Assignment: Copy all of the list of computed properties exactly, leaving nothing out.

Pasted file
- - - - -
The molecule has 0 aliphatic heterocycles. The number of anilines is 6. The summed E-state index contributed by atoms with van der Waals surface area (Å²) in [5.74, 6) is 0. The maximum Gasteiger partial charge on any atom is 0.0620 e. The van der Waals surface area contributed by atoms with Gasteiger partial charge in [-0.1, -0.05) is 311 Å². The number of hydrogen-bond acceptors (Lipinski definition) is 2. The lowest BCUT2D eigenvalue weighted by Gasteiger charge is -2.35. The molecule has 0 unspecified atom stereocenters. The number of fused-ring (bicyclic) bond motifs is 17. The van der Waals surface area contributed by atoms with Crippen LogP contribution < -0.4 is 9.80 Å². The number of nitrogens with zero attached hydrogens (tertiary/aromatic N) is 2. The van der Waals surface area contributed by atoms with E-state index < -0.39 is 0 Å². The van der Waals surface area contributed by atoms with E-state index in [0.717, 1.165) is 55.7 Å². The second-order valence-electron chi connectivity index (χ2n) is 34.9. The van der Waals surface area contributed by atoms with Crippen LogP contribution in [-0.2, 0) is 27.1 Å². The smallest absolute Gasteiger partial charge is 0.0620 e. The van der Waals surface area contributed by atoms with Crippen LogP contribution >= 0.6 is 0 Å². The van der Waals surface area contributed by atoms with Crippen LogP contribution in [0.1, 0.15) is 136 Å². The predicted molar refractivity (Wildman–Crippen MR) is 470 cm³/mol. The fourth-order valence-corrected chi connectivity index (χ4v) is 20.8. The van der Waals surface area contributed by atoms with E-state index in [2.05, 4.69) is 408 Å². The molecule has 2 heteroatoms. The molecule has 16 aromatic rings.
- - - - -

The molecule has 0 aliphatic heterocycles. The number of anilines is 6. The summed E-state index contributed by atoms with van der Waals surface area (Å²) in [5.74, 6) is 0. The maximum Gasteiger partial charge on any atom is 0.0620 e. The van der Waals surface area contributed by atoms with Gasteiger partial charge in [-0.1, -0.05) is 311 Å². The number of hydrogen-bond acceptors (Lipinski definition) is 2. The lowest BCUT2D eigenvalue weighted by Gasteiger charge is -2.35. The molecule has 0 unspecified atom stereocenters. The number of fused-ring (bicyclic) bond motifs is 17. The van der Waals surface area contributed by atoms with Crippen LogP contribution < -0.4 is 9.80 Å². The number of nitrogens with zero attached hydrogens (tertiary/aromatic N) is 2. The van der Waals surface area contributed by atoms with E-state index < -0.39 is 0 Å². The van der Waals surface area contributed by atoms with E-state index in [0.717, 1.165) is 55.7 Å². The second-order valence-electron chi connectivity index (χ2n) is 34.9. The van der Waals surface area contributed by atoms with Crippen LogP contribution in [-0.2, 0) is 27.1 Å². The smallest absolute Gasteiger partial charge is 0.0620 e. The van der Waals surface area contributed by atoms with Crippen LogP contribution >= 0.6 is 0 Å². The van der Waals surface area contributed by atoms with Crippen LogP contribution in [0.1, 0.15) is 136 Å². The predicted molar refractivity (Wildman–Crippen MR) is 470 cm³/mol. The fourth-order valence-corrected chi connectivity index (χ4v) is 20.8. The van der Waals surface area contributed by atoms with E-state index in [2.05, 4.69) is 408 Å². The molecule has 2 heteroatoms. The molecule has 16 aromatic rings.